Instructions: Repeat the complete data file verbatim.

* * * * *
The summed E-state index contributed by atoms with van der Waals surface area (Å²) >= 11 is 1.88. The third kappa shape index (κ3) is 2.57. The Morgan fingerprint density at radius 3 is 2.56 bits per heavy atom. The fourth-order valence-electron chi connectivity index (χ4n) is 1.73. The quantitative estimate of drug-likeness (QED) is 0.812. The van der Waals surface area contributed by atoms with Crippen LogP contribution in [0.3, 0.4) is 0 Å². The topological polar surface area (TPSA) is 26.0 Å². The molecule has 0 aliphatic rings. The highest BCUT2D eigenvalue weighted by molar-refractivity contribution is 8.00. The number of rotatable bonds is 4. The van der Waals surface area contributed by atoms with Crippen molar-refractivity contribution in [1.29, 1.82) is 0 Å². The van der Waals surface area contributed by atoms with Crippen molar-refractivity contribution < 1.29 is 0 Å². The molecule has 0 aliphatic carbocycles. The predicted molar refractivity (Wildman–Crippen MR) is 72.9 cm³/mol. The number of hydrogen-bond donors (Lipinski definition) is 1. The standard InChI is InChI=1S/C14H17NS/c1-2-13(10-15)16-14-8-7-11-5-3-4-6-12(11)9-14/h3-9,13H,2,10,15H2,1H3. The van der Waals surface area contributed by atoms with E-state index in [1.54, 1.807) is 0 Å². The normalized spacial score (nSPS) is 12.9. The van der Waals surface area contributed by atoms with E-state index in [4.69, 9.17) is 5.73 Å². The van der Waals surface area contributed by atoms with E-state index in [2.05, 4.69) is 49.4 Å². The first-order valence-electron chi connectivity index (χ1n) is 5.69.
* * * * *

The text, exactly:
The summed E-state index contributed by atoms with van der Waals surface area (Å²) >= 11 is 1.88. The third kappa shape index (κ3) is 2.57. The Morgan fingerprint density at radius 3 is 2.56 bits per heavy atom. The fourth-order valence-electron chi connectivity index (χ4n) is 1.73. The quantitative estimate of drug-likeness (QED) is 0.812. The van der Waals surface area contributed by atoms with Crippen LogP contribution in [0.3, 0.4) is 0 Å². The topological polar surface area (TPSA) is 26.0 Å². The molecule has 0 aliphatic rings. The highest BCUT2D eigenvalue weighted by molar-refractivity contribution is 8.00. The number of rotatable bonds is 4. The van der Waals surface area contributed by atoms with Crippen molar-refractivity contribution in [1.29, 1.82) is 0 Å². The van der Waals surface area contributed by atoms with Crippen molar-refractivity contribution < 1.29 is 0 Å². The molecule has 0 aliphatic carbocycles. The predicted molar refractivity (Wildman–Crippen MR) is 72.9 cm³/mol. The number of hydrogen-bond donors (Lipinski definition) is 1. The standard InChI is InChI=1S/C14H17NS/c1-2-13(10-15)16-14-8-7-11-5-3-4-6-12(11)9-14/h3-9,13H,2,10,15H2,1H3. The van der Waals surface area contributed by atoms with E-state index in [1.54, 1.807) is 0 Å². The normalized spacial score (nSPS) is 12.9. The van der Waals surface area contributed by atoms with E-state index in [4.69, 9.17) is 5.73 Å². The van der Waals surface area contributed by atoms with E-state index in [2.05, 4.69) is 49.4 Å². The first-order valence-electron chi connectivity index (χ1n) is 5.69.